First, I was diagnosed initially by an ENT, which doesn't mean much because there's a diagnosis code for Meniere's that allows the ENT to get paid, whether or not it's actually what's wrong. Again, 80% of those diagnosed with Meniere's don't actually have it–and, further, it may not even be a single disease but a collection of similar diseases. I was formally diagnosed by a neurotologist, Dr. F. Owen Black, back during my mid 40s over 30 years ago. At the time, Dr. Black was the foremost diagnostician for inner ear disease, had all the "fun" rides in the vestibular lab in Portland, OR to diagnose as closely as possible. He also worked with NASA, testing all astronauts before and after they flew, looking for any changes in balance function following extended weightlessness.
Although the first thing you're told is to avoid salt, that may or may not help. Worse, if you live on a strict low-salt diet at some point you'll be exposed to "regular" food. If you are sensitive to salt, that will ensure that you'll have a crisis. It's better to live on a diet where salt is somewhat restricted but not nearly eliminated.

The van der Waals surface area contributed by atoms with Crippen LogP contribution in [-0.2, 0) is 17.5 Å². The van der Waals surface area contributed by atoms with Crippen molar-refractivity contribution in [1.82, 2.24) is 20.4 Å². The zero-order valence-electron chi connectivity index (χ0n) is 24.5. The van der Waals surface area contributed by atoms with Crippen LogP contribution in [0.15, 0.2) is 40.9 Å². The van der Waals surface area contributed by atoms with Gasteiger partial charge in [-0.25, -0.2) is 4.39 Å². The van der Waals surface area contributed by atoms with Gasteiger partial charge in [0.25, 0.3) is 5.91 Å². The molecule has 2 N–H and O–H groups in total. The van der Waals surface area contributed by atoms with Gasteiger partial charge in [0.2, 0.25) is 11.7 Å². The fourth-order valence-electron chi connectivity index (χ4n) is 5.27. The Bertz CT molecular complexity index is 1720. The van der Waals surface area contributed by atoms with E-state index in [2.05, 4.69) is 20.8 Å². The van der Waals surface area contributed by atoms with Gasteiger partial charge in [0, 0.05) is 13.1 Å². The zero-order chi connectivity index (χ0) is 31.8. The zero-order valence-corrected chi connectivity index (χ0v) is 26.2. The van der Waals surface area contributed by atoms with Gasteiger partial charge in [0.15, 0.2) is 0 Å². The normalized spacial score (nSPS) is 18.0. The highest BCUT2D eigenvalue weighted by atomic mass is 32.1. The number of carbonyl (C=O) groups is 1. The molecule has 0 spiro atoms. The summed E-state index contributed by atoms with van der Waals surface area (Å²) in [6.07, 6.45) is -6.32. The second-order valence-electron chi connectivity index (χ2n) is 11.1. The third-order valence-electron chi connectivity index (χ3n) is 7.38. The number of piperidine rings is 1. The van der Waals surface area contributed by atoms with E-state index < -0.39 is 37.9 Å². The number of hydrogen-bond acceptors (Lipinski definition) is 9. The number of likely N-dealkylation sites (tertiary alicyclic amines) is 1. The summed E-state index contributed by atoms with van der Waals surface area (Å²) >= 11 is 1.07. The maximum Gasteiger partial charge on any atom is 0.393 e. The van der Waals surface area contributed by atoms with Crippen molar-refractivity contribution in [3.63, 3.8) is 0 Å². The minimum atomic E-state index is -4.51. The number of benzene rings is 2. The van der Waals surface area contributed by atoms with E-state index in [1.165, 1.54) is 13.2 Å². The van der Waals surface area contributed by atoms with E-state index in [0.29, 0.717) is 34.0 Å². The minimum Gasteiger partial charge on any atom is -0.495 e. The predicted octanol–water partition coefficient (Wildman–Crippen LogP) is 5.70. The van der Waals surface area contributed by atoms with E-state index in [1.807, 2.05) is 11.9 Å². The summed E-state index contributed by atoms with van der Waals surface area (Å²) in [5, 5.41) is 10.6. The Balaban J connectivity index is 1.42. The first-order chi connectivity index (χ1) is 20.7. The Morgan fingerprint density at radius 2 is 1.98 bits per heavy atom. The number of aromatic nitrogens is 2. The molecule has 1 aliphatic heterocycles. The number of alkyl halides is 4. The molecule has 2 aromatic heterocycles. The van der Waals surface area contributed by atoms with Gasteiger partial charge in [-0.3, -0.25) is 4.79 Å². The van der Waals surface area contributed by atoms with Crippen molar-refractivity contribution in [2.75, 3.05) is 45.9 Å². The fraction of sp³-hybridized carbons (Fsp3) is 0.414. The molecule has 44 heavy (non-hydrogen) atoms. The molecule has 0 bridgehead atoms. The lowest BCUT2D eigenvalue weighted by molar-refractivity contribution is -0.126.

Most Meniere's sufferers have triggers. Keep a diary and note even tiny changes from whatever is normal for you, coloring each day to indicate the amount of Meniere's symptoms you had. This should help you learn what your trigger(s) is/are and figure out a way to deal with it. For me, it's definitely one single trigger: abnormally low hormones levels caused by bad genes and a ruptured appendix at age 8. Although I had had isolated crises earlier in my life (20s and 30s) when I wasn't taking birth control pills for a brief time, my problems became acute when I was told to stop taking the pill in my mid 40s. I went through four years of absolute hell, crises as often as three times a week, while my primary doc and I sought a form of HRT that would be both sufficient and safe for someone my age at the time. Once we found that, I had no more crises and began daily VRT to learn to move about comfortably, normally. The remission lasted until a year ago, and I was able to lead an unusually active life, even though I'm now 77.